Government health experts recommendations after linking lack of vitamin D to health problems
Government’s independent Scientific Advisory Body on Nutrition (SACN) suggest that people living in UK should boost vitamin D intake, due to lack of sun in the country causing associated health problems, like heart disease, type 1 diabetes, cancer and multiple sclerosis. Also, vitamin D is essential for keeping teeth and bones healthy.
The British dreary weather is affecting much of the population by not providing enough amounts of the essential vitamin from sunlight. Natural food sources alone are not enough to boost levels and the experts recommend daily extra-intake from supplements.
Pregnant women, small children, elderly people and people with darker skin as well those who do not expose their skin to sunlight are advised to daily take vitamin D supplements.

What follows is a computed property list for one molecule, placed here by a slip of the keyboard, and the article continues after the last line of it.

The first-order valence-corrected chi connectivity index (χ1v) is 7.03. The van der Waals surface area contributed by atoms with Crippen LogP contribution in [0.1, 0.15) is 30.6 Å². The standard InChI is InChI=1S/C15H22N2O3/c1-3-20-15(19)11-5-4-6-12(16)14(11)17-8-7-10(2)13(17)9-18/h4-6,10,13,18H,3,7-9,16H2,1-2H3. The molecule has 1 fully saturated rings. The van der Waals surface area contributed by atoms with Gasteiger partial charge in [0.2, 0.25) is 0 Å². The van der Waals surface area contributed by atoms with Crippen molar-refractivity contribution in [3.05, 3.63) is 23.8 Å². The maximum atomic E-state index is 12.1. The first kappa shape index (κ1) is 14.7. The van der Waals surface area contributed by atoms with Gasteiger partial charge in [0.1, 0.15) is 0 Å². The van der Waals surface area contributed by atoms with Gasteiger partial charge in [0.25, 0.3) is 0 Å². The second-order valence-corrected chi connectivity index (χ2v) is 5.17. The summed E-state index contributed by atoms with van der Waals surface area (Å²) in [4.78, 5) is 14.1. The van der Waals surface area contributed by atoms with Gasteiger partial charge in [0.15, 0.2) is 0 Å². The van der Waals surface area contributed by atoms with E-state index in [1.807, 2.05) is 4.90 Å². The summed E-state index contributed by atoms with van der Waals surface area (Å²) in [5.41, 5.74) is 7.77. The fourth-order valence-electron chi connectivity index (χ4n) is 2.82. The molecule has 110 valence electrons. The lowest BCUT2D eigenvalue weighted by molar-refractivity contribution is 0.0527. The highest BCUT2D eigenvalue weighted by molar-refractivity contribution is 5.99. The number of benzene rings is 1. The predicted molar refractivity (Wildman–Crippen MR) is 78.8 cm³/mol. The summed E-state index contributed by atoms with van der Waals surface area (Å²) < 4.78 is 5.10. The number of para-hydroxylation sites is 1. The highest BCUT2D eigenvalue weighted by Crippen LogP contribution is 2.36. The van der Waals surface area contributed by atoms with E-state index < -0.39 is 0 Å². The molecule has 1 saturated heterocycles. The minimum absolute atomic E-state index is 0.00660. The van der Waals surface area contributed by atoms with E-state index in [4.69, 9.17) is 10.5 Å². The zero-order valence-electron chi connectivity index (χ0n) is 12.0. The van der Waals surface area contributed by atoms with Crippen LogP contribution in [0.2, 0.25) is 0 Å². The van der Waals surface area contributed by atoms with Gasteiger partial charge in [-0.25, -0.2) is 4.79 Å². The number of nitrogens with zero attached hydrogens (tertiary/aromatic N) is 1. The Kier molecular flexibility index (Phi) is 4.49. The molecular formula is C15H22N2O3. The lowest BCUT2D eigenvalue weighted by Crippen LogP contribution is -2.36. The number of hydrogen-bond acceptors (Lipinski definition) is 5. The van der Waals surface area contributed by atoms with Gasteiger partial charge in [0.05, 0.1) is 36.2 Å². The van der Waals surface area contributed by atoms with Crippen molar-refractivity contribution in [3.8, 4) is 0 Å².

Dr Adrian Martineau, an expert on vitamin D’s effect on health at Barts and the London School of Medicine and Dentistry, explained: “Before this, the general assumption was that adults were able to make all the vitamin D they needed from sunshine, and didn’t need to have any dietary or supplementary intake. The action of sunlight on the skin in the UK is highly variable for different populations depending on the time of year and the latitude – you’ll get more UVB in Brighton than in John O’Groats – and finally, how much skin is exposed and the colour of skin. SACN was right to say that we can’t rely on sunshine in the UK to meet the vitamin D requirements. That’s a major and important change. It’s a big step forward that this is now officially recognised.”
The Draft Vitamin D and Health report said: “Since it is difficult to achieve (safe intake) from natural food sources alone, it is recommended that consideration is given to strategies for the UK population to achieve the recommended nutrient intake.”
As just few foods are recognised to be good sources of vitamin D (such as oily fish and eggs), the best source of vitamin D is the sunlight.